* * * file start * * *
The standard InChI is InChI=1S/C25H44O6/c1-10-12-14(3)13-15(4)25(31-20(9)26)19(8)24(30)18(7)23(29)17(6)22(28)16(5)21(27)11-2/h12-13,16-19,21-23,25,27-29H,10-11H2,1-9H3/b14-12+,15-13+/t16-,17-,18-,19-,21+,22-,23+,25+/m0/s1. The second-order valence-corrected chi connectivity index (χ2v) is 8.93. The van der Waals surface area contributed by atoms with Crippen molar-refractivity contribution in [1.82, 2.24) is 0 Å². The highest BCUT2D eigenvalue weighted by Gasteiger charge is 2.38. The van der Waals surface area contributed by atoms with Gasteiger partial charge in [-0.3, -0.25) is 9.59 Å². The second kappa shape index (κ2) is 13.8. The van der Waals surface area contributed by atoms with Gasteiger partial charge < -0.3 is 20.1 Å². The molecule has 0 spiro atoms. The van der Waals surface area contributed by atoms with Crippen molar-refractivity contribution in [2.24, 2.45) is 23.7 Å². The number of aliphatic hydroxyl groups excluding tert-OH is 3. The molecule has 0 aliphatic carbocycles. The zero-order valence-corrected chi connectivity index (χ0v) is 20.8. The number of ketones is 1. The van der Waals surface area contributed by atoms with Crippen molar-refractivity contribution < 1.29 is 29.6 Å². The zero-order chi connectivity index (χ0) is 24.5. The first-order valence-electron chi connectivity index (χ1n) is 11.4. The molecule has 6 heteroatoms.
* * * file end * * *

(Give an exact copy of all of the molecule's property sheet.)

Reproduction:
The standard InChI is InChI=1S/C25H44O6/c1-10-12-14(3)13-15(4)25(31-20(9)26)19(8)24(30)18(7)23(29)17(6)22(28)16(5)21(27)11-2/h12-13,16-19,21-23,25,27-29H,10-11H2,1-9H3/b14-12+,15-13+/t16-,17-,18-,19-,21+,22-,23+,25+/m0/s1. The second-order valence-corrected chi connectivity index (χ2v) is 8.93. The van der Waals surface area contributed by atoms with Crippen molar-refractivity contribution in [1.82, 2.24) is 0 Å². The highest BCUT2D eigenvalue weighted by Gasteiger charge is 2.38. The van der Waals surface area contributed by atoms with Gasteiger partial charge in [-0.3, -0.25) is 9.59 Å². The second kappa shape index (κ2) is 13.8. The van der Waals surface area contributed by atoms with Gasteiger partial charge < -0.3 is 20.1 Å². The molecule has 0 spiro atoms. The van der Waals surface area contributed by atoms with Crippen molar-refractivity contribution in [2.24, 2.45) is 23.7 Å². The number of aliphatic hydroxyl groups excluding tert-OH is 3. The molecule has 0 aliphatic carbocycles. The zero-order valence-corrected chi connectivity index (χ0v) is 20.8. The number of ketones is 1. The van der Waals surface area contributed by atoms with Crippen molar-refractivity contribution < 1.29 is 29.6 Å². The zero-order chi connectivity index (χ0) is 24.5. The first-order valence-electron chi connectivity index (χ1n) is 11.4. The molecule has 6 heteroatoms.